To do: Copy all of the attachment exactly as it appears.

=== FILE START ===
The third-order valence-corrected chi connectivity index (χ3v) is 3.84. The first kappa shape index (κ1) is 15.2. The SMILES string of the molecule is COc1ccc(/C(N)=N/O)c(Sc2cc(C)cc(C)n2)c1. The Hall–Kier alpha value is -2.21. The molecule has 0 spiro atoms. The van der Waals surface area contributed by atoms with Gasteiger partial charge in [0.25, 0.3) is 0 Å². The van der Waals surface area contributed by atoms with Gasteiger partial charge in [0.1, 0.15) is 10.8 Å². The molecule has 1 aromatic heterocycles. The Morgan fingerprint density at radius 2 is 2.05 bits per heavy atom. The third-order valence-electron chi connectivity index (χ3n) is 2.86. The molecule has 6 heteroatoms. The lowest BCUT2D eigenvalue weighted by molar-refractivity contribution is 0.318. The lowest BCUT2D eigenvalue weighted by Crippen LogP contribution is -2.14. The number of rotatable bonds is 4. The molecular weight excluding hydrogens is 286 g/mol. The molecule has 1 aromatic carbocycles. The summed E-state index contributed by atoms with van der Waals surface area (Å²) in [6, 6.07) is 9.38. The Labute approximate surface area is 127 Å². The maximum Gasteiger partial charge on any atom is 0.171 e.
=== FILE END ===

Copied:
The third-order valence-corrected chi connectivity index (χ3v) is 3.84. The first kappa shape index (κ1) is 15.2. The SMILES string of the molecule is COc1ccc(/C(N)=N/O)c(Sc2cc(C)cc(C)n2)c1. The Hall–Kier alpha value is -2.21. The molecule has 0 spiro atoms. The van der Waals surface area contributed by atoms with Gasteiger partial charge in [0.25, 0.3) is 0 Å². The van der Waals surface area contributed by atoms with Gasteiger partial charge in [0.1, 0.15) is 10.8 Å². The molecule has 1 aromatic heterocycles. The Morgan fingerprint density at radius 2 is 2.05 bits per heavy atom. The third-order valence-electron chi connectivity index (χ3n) is 2.86. The molecule has 6 heteroatoms. The lowest BCUT2D eigenvalue weighted by molar-refractivity contribution is 0.318. The lowest BCUT2D eigenvalue weighted by Crippen LogP contribution is -2.14. The number of rotatable bonds is 4. The molecular weight excluding hydrogens is 286 g/mol. The molecule has 1 aromatic carbocycles. The summed E-state index contributed by atoms with van der Waals surface area (Å²) in [6, 6.07) is 9.38. The Labute approximate surface area is 127 Å². The maximum Gasteiger partial charge on any atom is 0.171 e.